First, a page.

M4 is one of the largest globular star clusters in our galaxy in terms of the number of stars in the cluster. The cluster includes over 10,000 stars in a rather loose cluster with no great central concentration. Interestingly, the population of M4 is relatively poor in giant stars. M4 was probably first observed by P.L. de Cheseaux in 1746. It was one of the first objects added to Messier catalog in May 1764. It is one of the nearest globular clusters to our solar system, at a distance of about 6000 light-years. M4 is reddened by about 0.8 magnitude due to dark nebulosity in that part of the sky, which is near the dustest region of our Milky Way from our viewing perspective. The star cluster is speeding away from us at a speed of 39 miles per second. It also has the distinction of being one of the easiest globular clusters to find, because of its proximity to Antares in the constellation Scorpius.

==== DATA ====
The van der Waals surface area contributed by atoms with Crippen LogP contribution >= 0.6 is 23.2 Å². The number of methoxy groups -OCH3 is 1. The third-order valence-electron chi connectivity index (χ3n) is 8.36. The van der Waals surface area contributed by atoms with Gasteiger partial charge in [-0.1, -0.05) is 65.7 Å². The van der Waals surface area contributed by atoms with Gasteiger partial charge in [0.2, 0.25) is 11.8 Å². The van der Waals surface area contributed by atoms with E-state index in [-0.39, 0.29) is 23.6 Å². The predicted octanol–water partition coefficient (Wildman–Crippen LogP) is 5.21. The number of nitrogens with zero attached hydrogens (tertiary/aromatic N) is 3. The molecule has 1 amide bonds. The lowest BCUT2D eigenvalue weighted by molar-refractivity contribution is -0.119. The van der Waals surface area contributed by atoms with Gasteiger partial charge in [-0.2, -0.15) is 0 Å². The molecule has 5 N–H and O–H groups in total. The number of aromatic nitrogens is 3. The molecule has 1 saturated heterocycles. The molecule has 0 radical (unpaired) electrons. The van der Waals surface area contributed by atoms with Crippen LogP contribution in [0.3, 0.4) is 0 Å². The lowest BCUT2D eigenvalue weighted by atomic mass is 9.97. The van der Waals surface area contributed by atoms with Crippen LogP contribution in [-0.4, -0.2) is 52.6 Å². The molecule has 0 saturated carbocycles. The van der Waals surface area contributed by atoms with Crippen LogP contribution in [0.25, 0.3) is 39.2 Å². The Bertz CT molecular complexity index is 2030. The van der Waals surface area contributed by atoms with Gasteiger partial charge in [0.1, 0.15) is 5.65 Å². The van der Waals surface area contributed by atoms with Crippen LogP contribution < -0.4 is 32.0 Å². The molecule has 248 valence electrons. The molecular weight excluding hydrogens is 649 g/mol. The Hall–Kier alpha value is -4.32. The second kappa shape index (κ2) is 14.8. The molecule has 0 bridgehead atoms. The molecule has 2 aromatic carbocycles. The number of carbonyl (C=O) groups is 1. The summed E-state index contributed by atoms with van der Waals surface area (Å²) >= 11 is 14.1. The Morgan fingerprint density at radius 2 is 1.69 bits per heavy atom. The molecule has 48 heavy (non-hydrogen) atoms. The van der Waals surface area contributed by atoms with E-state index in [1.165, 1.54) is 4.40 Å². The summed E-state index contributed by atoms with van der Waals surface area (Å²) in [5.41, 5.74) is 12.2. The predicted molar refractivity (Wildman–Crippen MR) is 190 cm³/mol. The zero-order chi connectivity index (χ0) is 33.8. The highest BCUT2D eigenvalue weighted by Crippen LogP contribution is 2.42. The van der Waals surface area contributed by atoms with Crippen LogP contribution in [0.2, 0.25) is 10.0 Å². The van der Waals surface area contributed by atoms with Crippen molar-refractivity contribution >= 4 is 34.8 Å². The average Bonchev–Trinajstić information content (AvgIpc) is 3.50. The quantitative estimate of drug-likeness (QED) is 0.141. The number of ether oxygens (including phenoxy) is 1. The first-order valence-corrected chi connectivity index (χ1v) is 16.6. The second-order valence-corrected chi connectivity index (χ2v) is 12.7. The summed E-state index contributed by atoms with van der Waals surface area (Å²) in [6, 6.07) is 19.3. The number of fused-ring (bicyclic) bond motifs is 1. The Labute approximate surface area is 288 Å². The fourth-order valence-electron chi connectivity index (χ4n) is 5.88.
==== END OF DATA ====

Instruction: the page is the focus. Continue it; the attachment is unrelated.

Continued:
The globular star cluster M80 is located nearby in Scorpius.
This is a composite RGB CCD image taken with a Takahashi FCT-150 at prime focus. The CCD camera was an SBIG ST-8E using a CFW-8 color filter wheel. This image was taken from a dark sky site east of Phoenix at an altitude of about 4,000 feet.
M4 (NGC 6121)
RA: 16h 23m 40.1s Dec: -26d 32' 06"
March 25, 2001
Image by Sid Leach
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Description of equipment used to acquire images.
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